This may have been gradual, but Athens street art is in flower and gaining acceptability. “Although it’s still illegal in many cases street art in Greece is undergoing a transition from being mostly an illegal underground activity to being accepted, and even encouraged, as a means of beautifying the city”, says Chris Helms, Assistant Curator of Collections and Exhibitions at the National Hellenic Museum.
“It is amazing how they have taken art to the streets, where it can engage people and break that impression that art is only for the few,” says Connie Mourtoupalas, the NHM’s President of Cultural Affairs and curator of “The Street Is My Gallery”. “They have opened a dialogue with the person on the street.”
Ms. Mourtoupalas said that her goal was to present an exhibition that navigates the impact of the economic crisis on the people of Greece, especially the young, and shows the broad range of emotions that have prevailed over the past few years, not only as the country suffers the consequences of the harsh austerity measures, but as Greek society reassesses and reevaluates its past and future.
“Street art seemed like the perfect vehicle to do this,” said Mourtoalas, “The work we are exhibiting shows not only the broad range of emotions and reactions to the economic reality; it also shows that people, artists in this case, are concerned with many other social issues, such as immigration, racism, education, etc. It also expresses young people’s need to be heard, to communicate, and also entices people to take their fate in their own hands, if you will.”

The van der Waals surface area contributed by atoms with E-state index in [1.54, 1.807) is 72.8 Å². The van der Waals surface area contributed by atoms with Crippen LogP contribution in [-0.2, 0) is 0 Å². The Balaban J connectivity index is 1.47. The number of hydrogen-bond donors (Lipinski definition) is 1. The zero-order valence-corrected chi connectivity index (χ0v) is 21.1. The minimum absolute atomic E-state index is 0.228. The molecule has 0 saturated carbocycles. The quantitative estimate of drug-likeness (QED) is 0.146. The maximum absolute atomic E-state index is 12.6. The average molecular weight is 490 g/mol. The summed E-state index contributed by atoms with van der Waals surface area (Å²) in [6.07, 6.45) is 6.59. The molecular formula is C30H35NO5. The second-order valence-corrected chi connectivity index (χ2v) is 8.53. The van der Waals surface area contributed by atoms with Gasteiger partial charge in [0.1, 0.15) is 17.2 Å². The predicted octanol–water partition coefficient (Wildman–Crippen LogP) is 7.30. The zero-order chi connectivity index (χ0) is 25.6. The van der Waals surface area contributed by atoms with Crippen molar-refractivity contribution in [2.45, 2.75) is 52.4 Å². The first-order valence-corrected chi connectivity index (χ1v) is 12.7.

For that reason Ms. Mourtoupalas chose works that express anger or despair; but then there are others that express hope and urge a sense of humor.
The selection process was extensive. “We looked over hundreds if not thousands of images from all sorts of areas and neighborhoods in Athens; we picked works we felt were the strongest artistically and emotionally. It was difficult to choose, as there was such amazing work in abundance. Several artists emerged and spoke to us not only as Greeks who feel for what our fellow Greeks are going through, but also as universal beings who are also concerned or are confronted with social issues like crime, racism, illegal immigration, violence, and other social ills that everyone around the world is confronting.”